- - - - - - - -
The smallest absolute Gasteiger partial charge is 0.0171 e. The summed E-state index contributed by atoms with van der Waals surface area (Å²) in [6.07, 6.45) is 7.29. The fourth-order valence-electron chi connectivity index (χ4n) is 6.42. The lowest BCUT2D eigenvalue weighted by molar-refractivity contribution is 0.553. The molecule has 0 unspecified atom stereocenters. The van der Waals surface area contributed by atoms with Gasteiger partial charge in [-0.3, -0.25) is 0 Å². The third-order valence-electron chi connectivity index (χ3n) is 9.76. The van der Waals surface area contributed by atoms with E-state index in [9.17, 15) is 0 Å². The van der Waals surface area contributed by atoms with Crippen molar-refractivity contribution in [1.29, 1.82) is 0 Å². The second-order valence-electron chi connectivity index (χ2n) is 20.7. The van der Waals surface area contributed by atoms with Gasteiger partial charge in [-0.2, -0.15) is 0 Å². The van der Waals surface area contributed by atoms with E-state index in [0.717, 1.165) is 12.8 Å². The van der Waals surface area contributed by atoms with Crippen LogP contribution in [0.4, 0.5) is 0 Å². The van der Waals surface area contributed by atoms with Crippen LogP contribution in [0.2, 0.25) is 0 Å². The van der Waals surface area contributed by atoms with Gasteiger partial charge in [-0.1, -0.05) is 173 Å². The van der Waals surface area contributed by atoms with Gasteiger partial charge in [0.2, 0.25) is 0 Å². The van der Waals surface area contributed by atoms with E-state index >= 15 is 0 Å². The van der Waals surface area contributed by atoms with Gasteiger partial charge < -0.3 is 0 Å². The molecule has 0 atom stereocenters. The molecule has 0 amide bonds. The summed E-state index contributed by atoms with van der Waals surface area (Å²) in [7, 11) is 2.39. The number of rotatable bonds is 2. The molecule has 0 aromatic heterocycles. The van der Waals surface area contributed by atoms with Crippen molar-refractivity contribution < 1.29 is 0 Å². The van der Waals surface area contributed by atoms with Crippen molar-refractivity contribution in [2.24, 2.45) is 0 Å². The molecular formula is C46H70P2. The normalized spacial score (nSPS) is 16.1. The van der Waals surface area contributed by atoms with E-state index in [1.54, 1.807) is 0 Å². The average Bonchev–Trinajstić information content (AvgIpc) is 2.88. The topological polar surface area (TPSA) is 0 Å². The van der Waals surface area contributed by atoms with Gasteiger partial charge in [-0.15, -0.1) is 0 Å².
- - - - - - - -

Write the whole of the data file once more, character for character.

The smallest absolute Gasteiger partial charge is 0.0171 e. The summed E-state index contributed by atoms with van der Waals surface area (Å²) in [6.07, 6.45) is 7.29. The fourth-order valence-electron chi connectivity index (χ4n) is 6.42. The lowest BCUT2D eigenvalue weighted by molar-refractivity contribution is 0.553. The molecule has 0 unspecified atom stereocenters. The van der Waals surface area contributed by atoms with Gasteiger partial charge in [-0.3, -0.25) is 0 Å². The third-order valence-electron chi connectivity index (χ3n) is 9.76. The van der Waals surface area contributed by atoms with E-state index in [9.17, 15) is 0 Å². The van der Waals surface area contributed by atoms with Crippen molar-refractivity contribution in [1.29, 1.82) is 0 Å². The second-order valence-electron chi connectivity index (χ2n) is 20.7. The van der Waals surface area contributed by atoms with Gasteiger partial charge in [-0.2, -0.15) is 0 Å². The van der Waals surface area contributed by atoms with E-state index in [0.717, 1.165) is 12.8 Å². The van der Waals surface area contributed by atoms with Crippen LogP contribution in [0.4, 0.5) is 0 Å². The van der Waals surface area contributed by atoms with Crippen LogP contribution in [0.2, 0.25) is 0 Å². The van der Waals surface area contributed by atoms with Gasteiger partial charge in [-0.1, -0.05) is 173 Å². The van der Waals surface area contributed by atoms with Gasteiger partial charge in [0.2, 0.25) is 0 Å². The van der Waals surface area contributed by atoms with E-state index >= 15 is 0 Å². The van der Waals surface area contributed by atoms with Gasteiger partial charge < -0.3 is 0 Å². The molecule has 0 atom stereocenters. The molecule has 0 amide bonds. The summed E-state index contributed by atoms with van der Waals surface area (Å²) in [7, 11) is 2.39. The number of rotatable bonds is 2. The molecule has 0 aromatic heterocycles. The van der Waals surface area contributed by atoms with Crippen molar-refractivity contribution < 1.29 is 0 Å². The van der Waals surface area contributed by atoms with Crippen molar-refractivity contribution in [2.24, 2.45) is 0 Å². The molecular formula is C46H70P2. The normalized spacial score (nSPS) is 16.1. The van der Waals surface area contributed by atoms with E-state index in [1.54, 1.807) is 0 Å². The average Bonchev–Trinajstić information content (AvgIpc) is 2.88. The topological polar surface area (TPSA) is 0 Å². The van der Waals surface area contributed by atoms with Gasteiger partial charge in [-0.15, -0.1) is 0 Å².